(Separate from the general foreign-authors-in-the-English-speaking-world problem .....)
Even the most recent English-language publication of a Kadare novel -- The Successor -- went the Albanian-French-English route (via Tedi Papavrami and then David Bellos).
So it's all the more impressive that the story published in The New Yorker comes more or less straight from the Albanian, translated by Robert Elsie, "with the editorial contribution of David Bellos".
In a way it seems the ideal way of presenting Kadare's work: Kadare is a longtime resident of France and, as Treisman reminded us, a fluent French-speaker -- and the French edition of his collected works is pretty much the definitive one -- so one can hardly ignore the French versions when considering his work.
(Comparisons to Kundera, who has also re-worked some of his fiction, are not out of order -- though Kundera has, of course, now actually turned to writing in French, while Kadare still writes in Albanian.)
The French versions of Kadare's work may not be the 'originals', but at the very least point the way to what should be considered definitive.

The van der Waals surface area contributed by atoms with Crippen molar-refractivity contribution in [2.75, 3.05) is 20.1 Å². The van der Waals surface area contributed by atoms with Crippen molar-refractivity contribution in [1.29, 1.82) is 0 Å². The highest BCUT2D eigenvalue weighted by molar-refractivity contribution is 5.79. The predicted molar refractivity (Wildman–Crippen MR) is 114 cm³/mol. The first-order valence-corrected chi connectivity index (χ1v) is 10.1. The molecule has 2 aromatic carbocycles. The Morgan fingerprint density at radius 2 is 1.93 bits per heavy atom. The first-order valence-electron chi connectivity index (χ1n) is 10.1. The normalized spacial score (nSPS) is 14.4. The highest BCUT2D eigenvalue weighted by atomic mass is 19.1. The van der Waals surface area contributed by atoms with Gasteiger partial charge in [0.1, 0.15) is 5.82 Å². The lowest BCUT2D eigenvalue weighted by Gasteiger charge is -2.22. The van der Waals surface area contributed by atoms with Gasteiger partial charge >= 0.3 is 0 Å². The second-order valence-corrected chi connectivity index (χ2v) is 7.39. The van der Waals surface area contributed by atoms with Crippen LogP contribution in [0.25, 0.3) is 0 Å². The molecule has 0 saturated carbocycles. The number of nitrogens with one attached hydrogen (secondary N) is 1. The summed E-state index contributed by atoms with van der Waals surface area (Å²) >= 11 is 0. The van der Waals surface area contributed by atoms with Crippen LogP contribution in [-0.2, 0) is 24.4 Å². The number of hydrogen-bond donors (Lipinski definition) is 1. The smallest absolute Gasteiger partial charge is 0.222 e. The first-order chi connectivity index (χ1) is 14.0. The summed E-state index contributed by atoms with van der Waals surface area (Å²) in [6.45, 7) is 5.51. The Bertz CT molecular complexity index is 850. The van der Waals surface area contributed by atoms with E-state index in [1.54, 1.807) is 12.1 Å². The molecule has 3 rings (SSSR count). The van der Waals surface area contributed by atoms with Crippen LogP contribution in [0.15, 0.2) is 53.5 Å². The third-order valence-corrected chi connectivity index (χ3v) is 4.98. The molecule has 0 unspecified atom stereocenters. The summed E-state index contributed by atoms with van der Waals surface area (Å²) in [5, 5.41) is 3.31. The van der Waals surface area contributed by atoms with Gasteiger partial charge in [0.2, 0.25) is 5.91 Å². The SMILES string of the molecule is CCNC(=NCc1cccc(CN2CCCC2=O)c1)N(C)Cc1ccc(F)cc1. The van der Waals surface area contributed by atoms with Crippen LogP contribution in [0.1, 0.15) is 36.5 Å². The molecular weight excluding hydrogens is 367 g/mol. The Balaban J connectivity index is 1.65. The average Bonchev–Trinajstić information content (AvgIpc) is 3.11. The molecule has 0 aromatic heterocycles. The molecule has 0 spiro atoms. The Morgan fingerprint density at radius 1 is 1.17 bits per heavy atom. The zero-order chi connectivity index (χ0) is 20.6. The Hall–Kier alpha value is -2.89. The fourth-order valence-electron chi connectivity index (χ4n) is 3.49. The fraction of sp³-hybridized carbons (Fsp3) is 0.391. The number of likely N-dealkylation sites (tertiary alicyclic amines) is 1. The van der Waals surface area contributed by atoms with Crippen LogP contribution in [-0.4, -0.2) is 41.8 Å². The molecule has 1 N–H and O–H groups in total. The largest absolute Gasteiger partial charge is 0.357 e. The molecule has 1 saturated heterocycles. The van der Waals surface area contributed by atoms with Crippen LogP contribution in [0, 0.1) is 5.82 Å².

In an e-mail to us Treisman noted:
I think the Kadare translation worked particularly well because Bellos was able to enlist Kadare's help with the various edits and cuts we made.
The original story is somewhat longer than the version we ran, and it was invaluable to have someone fluent in English to help go through and authorize changes with Kadare himself.
We're not entirely convinced -- and cringe at those 'cuts' and 'edits' (which might have rated a mention in the magazine as well ...) -- but she's probably right: involving two translators in this way, in this particular situation -- and with Kadare's feedback -- probably is about as good a translation-situation as you're going to get.
(The French version was published a couple of years back, as one of the three 'microromans' in L'envol du migrateur (get your copy at Amazon.fr).
Amusingly enough, Robert Elsie reviewed that volume (for World Literature Today (issue of Spring 2002)).